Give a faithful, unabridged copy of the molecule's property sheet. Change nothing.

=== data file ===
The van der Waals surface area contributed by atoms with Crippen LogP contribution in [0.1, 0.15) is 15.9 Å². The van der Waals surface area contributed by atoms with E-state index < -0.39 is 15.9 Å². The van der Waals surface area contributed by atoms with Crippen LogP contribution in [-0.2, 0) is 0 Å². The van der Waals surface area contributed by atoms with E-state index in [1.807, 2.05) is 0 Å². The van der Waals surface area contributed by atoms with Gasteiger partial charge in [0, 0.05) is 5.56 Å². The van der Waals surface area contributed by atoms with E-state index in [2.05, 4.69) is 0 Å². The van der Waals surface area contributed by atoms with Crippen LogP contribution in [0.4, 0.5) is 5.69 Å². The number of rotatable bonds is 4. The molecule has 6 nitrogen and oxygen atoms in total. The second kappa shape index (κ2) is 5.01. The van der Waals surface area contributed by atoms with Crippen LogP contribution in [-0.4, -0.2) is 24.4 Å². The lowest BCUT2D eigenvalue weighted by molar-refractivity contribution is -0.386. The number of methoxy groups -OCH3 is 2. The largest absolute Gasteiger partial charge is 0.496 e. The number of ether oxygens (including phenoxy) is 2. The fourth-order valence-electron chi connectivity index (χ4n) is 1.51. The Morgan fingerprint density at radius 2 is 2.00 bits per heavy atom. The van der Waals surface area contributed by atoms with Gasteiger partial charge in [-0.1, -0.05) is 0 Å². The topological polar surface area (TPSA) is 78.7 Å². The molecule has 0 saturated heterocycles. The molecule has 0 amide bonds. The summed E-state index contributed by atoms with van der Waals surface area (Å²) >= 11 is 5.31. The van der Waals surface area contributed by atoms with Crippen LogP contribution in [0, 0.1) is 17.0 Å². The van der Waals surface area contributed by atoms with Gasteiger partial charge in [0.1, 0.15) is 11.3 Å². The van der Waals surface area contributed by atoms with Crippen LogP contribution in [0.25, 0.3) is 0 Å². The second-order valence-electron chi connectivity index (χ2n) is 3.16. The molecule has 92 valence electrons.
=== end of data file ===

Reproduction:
The van der Waals surface area contributed by atoms with Crippen LogP contribution in [0.1, 0.15) is 15.9 Å². The van der Waals surface area contributed by atoms with E-state index < -0.39 is 15.9 Å². The van der Waals surface area contributed by atoms with Crippen LogP contribution in [-0.2, 0) is 0 Å². The van der Waals surface area contributed by atoms with E-state index in [1.807, 2.05) is 0 Å². The van der Waals surface area contributed by atoms with Gasteiger partial charge in [0, 0.05) is 5.56 Å². The van der Waals surface area contributed by atoms with E-state index in [2.05, 4.69) is 0 Å². The van der Waals surface area contributed by atoms with Crippen LogP contribution in [0.4, 0.5) is 5.69 Å². The number of rotatable bonds is 4. The molecule has 6 nitrogen and oxygen atoms in total. The second kappa shape index (κ2) is 5.01. The van der Waals surface area contributed by atoms with Crippen LogP contribution in [-0.4, -0.2) is 24.4 Å². The lowest BCUT2D eigenvalue weighted by molar-refractivity contribution is -0.386. The number of methoxy groups -OCH3 is 2. The largest absolute Gasteiger partial charge is 0.496 e. The number of ether oxygens (including phenoxy) is 2. The fourth-order valence-electron chi connectivity index (χ4n) is 1.51. The Morgan fingerprint density at radius 2 is 2.00 bits per heavy atom. The van der Waals surface area contributed by atoms with Gasteiger partial charge in [-0.1, -0.05) is 0 Å². The topological polar surface area (TPSA) is 78.7 Å². The molecule has 0 saturated heterocycles. The molecule has 0 amide bonds. The summed E-state index contributed by atoms with van der Waals surface area (Å²) >= 11 is 5.31. The van der Waals surface area contributed by atoms with Crippen LogP contribution in [0, 0.1) is 17.0 Å². The van der Waals surface area contributed by atoms with Gasteiger partial charge in [0.1, 0.15) is 11.3 Å². The van der Waals surface area contributed by atoms with Crippen LogP contribution in [0.25, 0.3) is 0 Å². The second-order valence-electron chi connectivity index (χ2n) is 3.16. The molecule has 92 valence electrons.